if you’re looking for confirmation bias—and by all accounts, that’s the mode of analysis our president prefers—there is plenty of evidence to suggest that the only thing the Trump administration needs is More Trump.
.. the Trump clones did well. Sure, Corey Stewart and Kris Kobach lost. But Trump can tell himself that Virginia is a Clinton state he doesn’t need and that he couldn’t lose Kansas in 2020 if he tried. In important states—tossups he has to have for reelection—the Trump clones won. In Florida and Georgia, Ron DeSantis and Brian Kemp ran as Mini-Trumps. And not only did these two win, but they beat the kind of young, progressive minority candidates that the Democrats are itching to put up against Trump in two years... Trump skeptics took a thumping. Barbara Comstock, Mia Love, Mike Coffman—all of those uppity conservatives who voted for Trump when they had to, but refused to bend the knee? Gone, gone, and gone. And in case you doubt how crucial this was to the president, he spent several minutes of his postelection press conference naming and shaming the Republican losers who did not sufficiently “embrace”—his word, he used it five times—him... Because, as everyone knows, Carlos Curbelo would have held on to Florida’s 26th District—which is 72 percent Hispanic and 50 percent foreign-born—had he gotten on board with Trump’s plan to sign away birthright citizenship. Cuck got what he deserved... The gains in the Senate are even better. Not only did Republicans add to their number, they did so while subtracting people, such as Jeff Flake and Bob Corker, who never showed the same level of discernment as Beautiful Ted. The result is a bigger, Trumpier majority, which, by extension, will put even more pressure on the one or two remaining Republican senators who have been reluctant to embrace the president... So if, for instance, the president needed the Senate to confirm a judge or a new attorney general, or—and we’re just spitballing here—vote on a trial of impeachment, then Trump is in a much stronger position... for all the talk about how Trumpism is a reaction to leftism and social-justice warriors and political correctness, the truth is that it is principally an intra-party fight... And like the Maoists, the Trumpers aren’t really interested in picking a fight with the other superpower. They’re much more concerned with controlling the near abroad—which is to say, the Republican party. That’s why they tend to focus their hatred on Republicans and conservatives who decline to get on board, rather than on Democrats and liberals. Jeff Flake is the enemy; Kamala Harris is just a random nonplayer character... Always remember that Trumpers—the people who believe in him, not the remora fish looking for their bits of chum—care very little about the left. Their real opponents are other Republicans. Seen from that perspective, Tuesday’s vote was a huge success. Because for Trumpers, it’s never a binary choice. Wherever a Trump-skeptical Republican was running against a Democrat, Trumpism couldn’t lose... In the final weeks of the midterm campaign, 4 percent looked like the most important number in politics: unemployment was under it and GDP growth over it. This was, economically speaking, as good as it gets, and most political professionals thought Republicans should be running on these numbers... Yet Trump decided to close the election with American Carnage 2. He obsessed about the caravan that was winding its way to our southern border. (No one seems to have asked why they wouldn’t be deterred by the Wall that Mexico paid for.) Trump ordered 5,000 troops to the border. Then the number was 10,000. Then 15,000. Then he said he was going to order these soldiers to fire on anyone who threw a rock in their general direction, even though the caravan was still a thousand miles away. The president ran an anti-immigration ad so vile that Fox News—the network whose journalists appeared onstage at a Trump campaign rally—pulled it off the air... In short, Trump looked at our fat, happy days of peace and prosperity and decided to run on fear, division, and chaos. And he was right... In politics, as in every other facet of life, you must always consider opportunity cost. And yes, it’s possible that some other closing message from the president might have produced marginally better electoral outcomes for Republicans. But maybe not. At the very least, the president’s gambit did no great harm. There was no big break against Republicans. Most of the races went according to form... The caravan worked. Sticking with Brett Kavanaugh was smart. There was no price for playing “false flag” games with the attempted mail-bombing of Democrats. No apologies, for anything, ever... Those are the lessons of 2018 and the doctrines that will shape the war of 2020. You can understand why Trump looked across the country on Tuesday night and tweeted, “Tremendous success tonight. Thank you to all!” He was smiling. The GOP caucuses in both the House and Senate will be even more friendly to him than before. His enemies have been crushed beneath his feet... The problem with getting rid of Love and Curbelo and Comstock is that it gives Democrats control of the House. Trumpism may not be interested in Democrats, but Democrats are interested in Trump. And now they have subpoena power.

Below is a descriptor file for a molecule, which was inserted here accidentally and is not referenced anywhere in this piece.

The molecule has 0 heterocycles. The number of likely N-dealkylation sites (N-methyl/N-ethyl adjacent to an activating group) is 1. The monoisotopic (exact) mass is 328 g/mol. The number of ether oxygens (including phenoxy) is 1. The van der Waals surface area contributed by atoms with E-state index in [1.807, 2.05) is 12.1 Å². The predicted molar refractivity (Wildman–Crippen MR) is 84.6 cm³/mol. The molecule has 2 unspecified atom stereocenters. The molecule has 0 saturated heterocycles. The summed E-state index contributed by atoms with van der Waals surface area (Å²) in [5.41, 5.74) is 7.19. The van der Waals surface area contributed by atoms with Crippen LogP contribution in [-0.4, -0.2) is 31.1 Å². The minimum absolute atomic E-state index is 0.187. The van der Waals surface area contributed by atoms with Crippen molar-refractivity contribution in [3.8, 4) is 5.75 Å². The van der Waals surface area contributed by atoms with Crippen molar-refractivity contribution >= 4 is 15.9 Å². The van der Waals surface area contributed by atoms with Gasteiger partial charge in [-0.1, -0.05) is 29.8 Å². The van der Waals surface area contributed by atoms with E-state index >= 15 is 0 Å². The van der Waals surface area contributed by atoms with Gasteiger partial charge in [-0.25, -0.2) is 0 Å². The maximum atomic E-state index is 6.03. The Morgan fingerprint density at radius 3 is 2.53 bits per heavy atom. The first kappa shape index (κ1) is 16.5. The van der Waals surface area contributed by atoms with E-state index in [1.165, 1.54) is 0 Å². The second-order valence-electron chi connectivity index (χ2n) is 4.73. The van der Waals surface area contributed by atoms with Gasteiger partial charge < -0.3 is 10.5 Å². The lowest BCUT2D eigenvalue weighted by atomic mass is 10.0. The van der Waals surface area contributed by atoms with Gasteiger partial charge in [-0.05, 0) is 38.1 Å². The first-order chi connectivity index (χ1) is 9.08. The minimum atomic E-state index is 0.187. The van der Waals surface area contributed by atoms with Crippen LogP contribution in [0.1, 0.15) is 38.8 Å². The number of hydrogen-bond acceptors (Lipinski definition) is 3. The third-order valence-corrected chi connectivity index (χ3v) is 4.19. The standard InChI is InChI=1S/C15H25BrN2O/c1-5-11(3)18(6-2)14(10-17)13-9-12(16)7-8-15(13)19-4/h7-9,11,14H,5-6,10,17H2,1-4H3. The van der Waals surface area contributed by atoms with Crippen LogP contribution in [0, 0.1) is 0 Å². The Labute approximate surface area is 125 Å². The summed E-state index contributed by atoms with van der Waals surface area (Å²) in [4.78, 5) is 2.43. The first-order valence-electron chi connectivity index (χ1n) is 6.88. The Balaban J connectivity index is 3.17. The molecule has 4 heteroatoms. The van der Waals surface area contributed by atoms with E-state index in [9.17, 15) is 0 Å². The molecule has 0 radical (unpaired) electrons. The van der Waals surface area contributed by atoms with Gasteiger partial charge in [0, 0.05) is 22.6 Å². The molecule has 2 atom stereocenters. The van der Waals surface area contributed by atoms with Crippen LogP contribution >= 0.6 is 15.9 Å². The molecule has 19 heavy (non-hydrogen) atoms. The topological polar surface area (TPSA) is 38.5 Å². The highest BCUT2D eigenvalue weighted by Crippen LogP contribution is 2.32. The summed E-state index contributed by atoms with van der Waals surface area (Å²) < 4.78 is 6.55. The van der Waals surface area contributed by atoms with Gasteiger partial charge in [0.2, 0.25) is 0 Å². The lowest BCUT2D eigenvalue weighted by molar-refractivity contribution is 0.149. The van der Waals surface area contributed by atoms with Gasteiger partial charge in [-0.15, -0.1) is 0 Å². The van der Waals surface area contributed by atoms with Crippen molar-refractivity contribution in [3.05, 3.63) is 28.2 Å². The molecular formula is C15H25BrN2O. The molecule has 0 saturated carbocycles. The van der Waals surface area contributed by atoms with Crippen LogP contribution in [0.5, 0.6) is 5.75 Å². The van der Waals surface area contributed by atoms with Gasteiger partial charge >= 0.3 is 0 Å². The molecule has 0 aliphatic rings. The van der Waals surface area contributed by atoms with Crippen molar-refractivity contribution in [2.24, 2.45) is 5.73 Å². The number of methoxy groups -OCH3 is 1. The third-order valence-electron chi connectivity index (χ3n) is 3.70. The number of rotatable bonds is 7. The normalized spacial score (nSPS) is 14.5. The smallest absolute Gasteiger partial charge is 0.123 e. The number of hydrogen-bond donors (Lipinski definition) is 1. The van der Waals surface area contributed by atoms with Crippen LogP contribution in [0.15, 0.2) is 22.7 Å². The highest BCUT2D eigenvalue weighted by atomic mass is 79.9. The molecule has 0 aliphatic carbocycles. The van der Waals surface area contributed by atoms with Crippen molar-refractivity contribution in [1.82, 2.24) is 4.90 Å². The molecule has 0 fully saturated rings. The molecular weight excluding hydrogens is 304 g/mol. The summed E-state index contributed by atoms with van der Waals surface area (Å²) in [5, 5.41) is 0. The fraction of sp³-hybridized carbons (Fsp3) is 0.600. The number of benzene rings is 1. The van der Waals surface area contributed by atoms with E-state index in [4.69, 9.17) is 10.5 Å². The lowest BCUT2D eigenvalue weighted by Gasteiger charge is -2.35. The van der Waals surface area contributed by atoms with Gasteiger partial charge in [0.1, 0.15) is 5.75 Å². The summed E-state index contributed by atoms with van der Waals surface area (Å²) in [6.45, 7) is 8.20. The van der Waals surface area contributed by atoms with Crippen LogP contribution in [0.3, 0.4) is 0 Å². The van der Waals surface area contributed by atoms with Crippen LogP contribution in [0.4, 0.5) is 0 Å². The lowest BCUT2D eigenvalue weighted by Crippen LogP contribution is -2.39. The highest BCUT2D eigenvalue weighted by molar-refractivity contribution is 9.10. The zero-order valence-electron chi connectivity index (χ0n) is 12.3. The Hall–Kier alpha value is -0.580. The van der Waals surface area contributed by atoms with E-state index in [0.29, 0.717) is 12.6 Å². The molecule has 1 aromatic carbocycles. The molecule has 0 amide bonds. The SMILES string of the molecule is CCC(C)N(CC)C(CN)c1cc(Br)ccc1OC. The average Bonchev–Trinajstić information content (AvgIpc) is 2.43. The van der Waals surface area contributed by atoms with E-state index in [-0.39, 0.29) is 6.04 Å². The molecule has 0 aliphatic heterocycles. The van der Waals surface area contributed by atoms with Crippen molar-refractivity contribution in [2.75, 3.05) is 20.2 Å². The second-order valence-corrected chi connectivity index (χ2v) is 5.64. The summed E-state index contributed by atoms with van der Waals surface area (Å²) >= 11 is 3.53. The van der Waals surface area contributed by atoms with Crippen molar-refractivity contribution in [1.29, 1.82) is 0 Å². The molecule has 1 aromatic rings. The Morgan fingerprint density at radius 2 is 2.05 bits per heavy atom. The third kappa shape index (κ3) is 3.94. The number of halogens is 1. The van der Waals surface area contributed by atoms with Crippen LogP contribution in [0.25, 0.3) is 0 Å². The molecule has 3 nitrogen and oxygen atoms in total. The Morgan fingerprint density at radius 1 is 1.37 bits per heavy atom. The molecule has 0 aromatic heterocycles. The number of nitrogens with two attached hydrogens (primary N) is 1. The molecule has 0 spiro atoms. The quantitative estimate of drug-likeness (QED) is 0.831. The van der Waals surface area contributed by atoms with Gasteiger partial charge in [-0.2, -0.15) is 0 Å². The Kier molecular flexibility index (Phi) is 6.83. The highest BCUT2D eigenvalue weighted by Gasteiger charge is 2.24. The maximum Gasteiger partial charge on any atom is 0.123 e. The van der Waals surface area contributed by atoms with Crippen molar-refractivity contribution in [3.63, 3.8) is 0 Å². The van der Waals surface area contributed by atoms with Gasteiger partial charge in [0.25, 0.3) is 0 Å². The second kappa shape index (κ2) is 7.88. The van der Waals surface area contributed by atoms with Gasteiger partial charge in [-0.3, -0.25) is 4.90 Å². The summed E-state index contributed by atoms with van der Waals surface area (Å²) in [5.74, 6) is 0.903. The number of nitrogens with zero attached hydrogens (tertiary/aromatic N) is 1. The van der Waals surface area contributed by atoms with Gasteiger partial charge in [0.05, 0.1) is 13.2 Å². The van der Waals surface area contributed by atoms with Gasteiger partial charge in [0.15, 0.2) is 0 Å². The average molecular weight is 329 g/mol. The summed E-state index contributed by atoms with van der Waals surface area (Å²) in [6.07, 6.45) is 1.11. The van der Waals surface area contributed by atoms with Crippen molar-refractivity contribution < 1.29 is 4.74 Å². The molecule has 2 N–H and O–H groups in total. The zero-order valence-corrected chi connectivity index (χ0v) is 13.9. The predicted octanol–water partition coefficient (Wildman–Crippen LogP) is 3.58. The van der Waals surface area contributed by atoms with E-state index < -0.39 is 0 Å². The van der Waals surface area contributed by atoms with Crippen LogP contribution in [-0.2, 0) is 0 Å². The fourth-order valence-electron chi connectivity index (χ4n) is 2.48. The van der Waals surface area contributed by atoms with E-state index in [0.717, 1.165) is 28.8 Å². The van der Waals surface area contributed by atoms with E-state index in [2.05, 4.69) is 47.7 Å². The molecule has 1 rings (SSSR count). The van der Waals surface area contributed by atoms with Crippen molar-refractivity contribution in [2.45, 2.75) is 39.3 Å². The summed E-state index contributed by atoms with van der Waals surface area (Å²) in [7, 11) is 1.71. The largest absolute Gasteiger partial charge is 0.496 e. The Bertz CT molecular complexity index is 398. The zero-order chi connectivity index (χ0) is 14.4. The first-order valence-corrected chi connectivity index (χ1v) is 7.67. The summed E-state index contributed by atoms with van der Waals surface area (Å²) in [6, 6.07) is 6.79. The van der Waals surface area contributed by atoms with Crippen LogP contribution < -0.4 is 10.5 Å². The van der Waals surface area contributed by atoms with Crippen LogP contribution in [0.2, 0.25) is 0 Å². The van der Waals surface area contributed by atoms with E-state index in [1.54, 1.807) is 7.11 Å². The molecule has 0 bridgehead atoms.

.. Once a new speaker is sworn in, the Democrats will be able to investigate and call witnesses and poke and prod the administration in ways we can foresee and ways we cannot. There are, for instance, reports that the president’s son expects to be indicted. If that comes to pass, any attempt by the president to protect him will face scrutiny with the force of law behind it.
.. The White House and its surrogates have announced that they welcome Democratic overreach and are prepared to make war against congressmen who push investigations. Trump expressly threatened potential investigators in his press conference.